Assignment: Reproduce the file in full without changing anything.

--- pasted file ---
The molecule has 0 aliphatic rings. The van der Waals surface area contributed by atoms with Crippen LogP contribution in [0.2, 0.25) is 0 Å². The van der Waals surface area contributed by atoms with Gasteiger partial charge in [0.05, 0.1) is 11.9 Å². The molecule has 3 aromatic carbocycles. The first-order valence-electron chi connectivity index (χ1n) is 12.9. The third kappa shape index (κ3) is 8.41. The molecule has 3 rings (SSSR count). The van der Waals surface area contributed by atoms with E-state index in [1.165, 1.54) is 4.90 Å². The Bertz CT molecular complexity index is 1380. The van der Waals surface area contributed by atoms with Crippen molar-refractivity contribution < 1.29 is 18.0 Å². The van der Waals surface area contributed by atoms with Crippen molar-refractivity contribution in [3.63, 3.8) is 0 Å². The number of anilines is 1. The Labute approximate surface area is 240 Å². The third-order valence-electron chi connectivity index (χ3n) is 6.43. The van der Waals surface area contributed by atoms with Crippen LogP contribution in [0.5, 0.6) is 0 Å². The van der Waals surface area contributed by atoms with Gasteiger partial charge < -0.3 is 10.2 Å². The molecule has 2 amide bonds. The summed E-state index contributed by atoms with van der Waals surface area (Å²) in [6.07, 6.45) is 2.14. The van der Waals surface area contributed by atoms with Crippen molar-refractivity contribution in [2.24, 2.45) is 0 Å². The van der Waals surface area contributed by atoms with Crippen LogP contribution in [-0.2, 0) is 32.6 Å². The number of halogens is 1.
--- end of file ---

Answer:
The molecule has 0 aliphatic rings. The van der Waals surface area contributed by atoms with Crippen LogP contribution in [0.2, 0.25) is 0 Å². The van der Waals surface area contributed by atoms with Gasteiger partial charge in [0.05, 0.1) is 11.9 Å². The molecule has 3 aromatic carbocycles. The first-order valence-electron chi connectivity index (χ1n) is 12.9. The third kappa shape index (κ3) is 8.41. The molecule has 3 rings (SSSR count). The van der Waals surface area contributed by atoms with E-state index in [1.165, 1.54) is 4.90 Å². The Bertz CT molecular complexity index is 1380. The van der Waals surface area contributed by atoms with Crippen molar-refractivity contribution < 1.29 is 18.0 Å². The van der Waals surface area contributed by atoms with Crippen molar-refractivity contribution in [3.63, 3.8) is 0 Å². The number of anilines is 1. The Labute approximate surface area is 240 Å². The third-order valence-electron chi connectivity index (χ3n) is 6.43. The van der Waals surface area contributed by atoms with Crippen LogP contribution in [0.5, 0.6) is 0 Å². The van der Waals surface area contributed by atoms with Gasteiger partial charge < -0.3 is 10.2 Å². The molecule has 2 amide bonds. The summed E-state index contributed by atoms with van der Waals surface area (Å²) in [6.07, 6.45) is 2.14. The van der Waals surface area contributed by atoms with Crippen molar-refractivity contribution in [2.24, 2.45) is 0 Å². The van der Waals surface area contributed by atoms with Crippen LogP contribution in [-0.2, 0) is 32.6 Å². The number of halogens is 1.